• Suriname: Cannabis is banned, making CBD illegal here.
  • Uruguay: CBD is entirely legal in Uruguay and is available in stores.
  • Venezuela: CBD is banned in Venezuela.

Is CBD legal in Canada?

Under the Cannabis Act, CBD products are legal in Canada when sold in compliance with its regulations. However, much like in the U.S., the many provinces of Canada have their own laws, which can differ from federal rulings. You can purchase CBD oil over-the-counter for the most part, but age requirements and purchasing restrictions may apply.

Until October 2019, a wide range of CBD products were legalized in Canada, including seeds, oils, extracts, topicals, and edibles.

Is CBD legal in Asia?

Even though our oldest record on cannabis use comes from a Chinese Emperor in 2727 B.C., attitudes toward CBD in many Asian countries remain conservative.

Asian countries where hemp-derived CBD is banned

 In these countries, cannabis and its derivatives are banned or illegal:

  • Afghanistan
  • Bangladesh
  • Bhutan
  • Cambodia
  • Indonesia
  • Iran
  • Iraq
  • Kazakhstan
  • Kuwait
  • Kyrgyzstan
  • Laos
  • Lebanon
  • Mongolia
  • Myanmar
  • Nepal
  • North Korea
  • Pakistan
  • Qatar
  • Saudi Arabia
  • Singapore
  • Sri Lanka
  • Syria
  • Tajikistan
  • Timor-Leste
  • Turkmenistan
  • The United Arab Emirates
  • Uzbekistan
  • Vietnam

Asian countries where hemp-derived CBD products are restricted

CBD use is restricted in the countries and regions below. In some cases, CBD products with between 0% and 0.3% THC may be legal for consumption, but it’s best to check national laws:

  • China
  • Hong Kong
  • India
  • Japan
  • Russia 

Asian countries where only medicinal use of hemp-derived CBD products is allowed

Finally, these Asian countries permit the use of CBD in a medical context:

  • Israel
  • Malaysia
  • Philippines
  • South Korea
  • Taiwan
  • Thailand
  • Turkey

Is CBD legal in Europe?

Ah, Europe. With its historical landmarks, great food, and progressive laws, what’s not to love? Certain parts of Europe are famous for their relaxed laws regarding recreational cannabis use, but does this extend to CBD?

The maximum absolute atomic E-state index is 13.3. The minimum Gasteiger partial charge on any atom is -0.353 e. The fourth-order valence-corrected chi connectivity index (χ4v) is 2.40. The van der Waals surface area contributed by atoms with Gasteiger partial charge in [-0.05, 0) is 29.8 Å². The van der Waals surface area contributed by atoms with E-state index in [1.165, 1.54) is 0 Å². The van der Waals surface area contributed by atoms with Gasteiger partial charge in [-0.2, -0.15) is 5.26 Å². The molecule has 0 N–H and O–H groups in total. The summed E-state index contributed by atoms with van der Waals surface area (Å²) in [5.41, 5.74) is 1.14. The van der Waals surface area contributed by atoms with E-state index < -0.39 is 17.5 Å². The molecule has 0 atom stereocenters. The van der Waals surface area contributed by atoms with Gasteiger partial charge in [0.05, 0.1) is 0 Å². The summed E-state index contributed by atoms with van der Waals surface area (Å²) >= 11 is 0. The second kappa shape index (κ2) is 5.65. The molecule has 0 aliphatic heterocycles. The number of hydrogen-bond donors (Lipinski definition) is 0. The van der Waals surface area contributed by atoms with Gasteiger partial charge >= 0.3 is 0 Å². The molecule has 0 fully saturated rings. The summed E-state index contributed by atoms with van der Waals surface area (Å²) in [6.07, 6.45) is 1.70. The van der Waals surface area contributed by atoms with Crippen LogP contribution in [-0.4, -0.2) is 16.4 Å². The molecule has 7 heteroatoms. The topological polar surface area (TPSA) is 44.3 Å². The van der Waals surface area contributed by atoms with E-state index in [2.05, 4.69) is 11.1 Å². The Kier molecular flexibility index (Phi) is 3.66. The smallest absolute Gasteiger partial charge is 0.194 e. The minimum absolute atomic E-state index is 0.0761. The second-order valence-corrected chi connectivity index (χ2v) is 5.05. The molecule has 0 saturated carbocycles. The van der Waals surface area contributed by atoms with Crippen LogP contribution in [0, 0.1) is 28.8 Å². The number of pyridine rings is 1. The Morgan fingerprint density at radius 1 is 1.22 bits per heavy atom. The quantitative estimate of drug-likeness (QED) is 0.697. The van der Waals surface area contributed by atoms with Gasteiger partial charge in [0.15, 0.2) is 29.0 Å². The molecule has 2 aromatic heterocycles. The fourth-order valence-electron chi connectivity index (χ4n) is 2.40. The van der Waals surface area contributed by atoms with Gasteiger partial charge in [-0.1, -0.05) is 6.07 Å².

The European Union considers CBD a Novel Food, which comes with its own sets of regulations, including appropriate labels and, in the case of CBD, derived from hemp containing less than 0.2% THC. 

Nevertheless, each European country has its own set of regulations around the use of CBD products, as outlined below,

European countries where hemp-derived CBD is banned

These European countries consider CBD products illegal:

  • Albania
  • Andorra
  • Armenia
  • Belarus
  • Republic of Georgia
  • Lithuania
  • Moldova
  • Monaco
  • Montenegro
  • Slovakia

European countries where hemp-derived CBD use is restricted 

In most countries below, you can purchase CBD either in-store or online, but some restrictions may apply. For example, in Estonia, CBD extracts are permitted, but food products are not. In Greece, all CBD products are legal, but they must contain less than 0.2% THC:

  • Austria
  • Belgium
  • Bulgaria
  • The Czech Republic
  • Denmark
  • Estonia
  • Finland
  • France
  • Germany
  • Greece
  • Hungary
  • Iceland
  • Ireland
  • Italy
  • Latvia
  • Liechtenstein
  • Luxembourg
  • Netherlands
  • Poland
  • Romania
  • Serbia
  • Slovenia
  • Spain
  • Sweden
  • Switzerland
  • Ukraine
  • The UK

European countries where medicinal use of hemp-derived CBD products is allowed

In this handful of European countries, CBD products are only available through a prescription:

  • Malta
  • North Macedonia
  • Norway
  • Portugal

CBD legal status in Australia

In 2015, Australia legalized medical cannabis and CBD oil that contains at least 98% cannabidiol and less than 2% of other cannabinoids, including THC. CBD recently went from a Schedule 4 (prescription) drug to a Schedule 3 product, meaning Australians should be allowed access to low-dose CBD over-the-counter at a pharmacy. Sounds promising, right? Unfortunately, no CBD products are currently approved under the Therapeutic Goods Administration that meet the strict Schedule 3 criteria.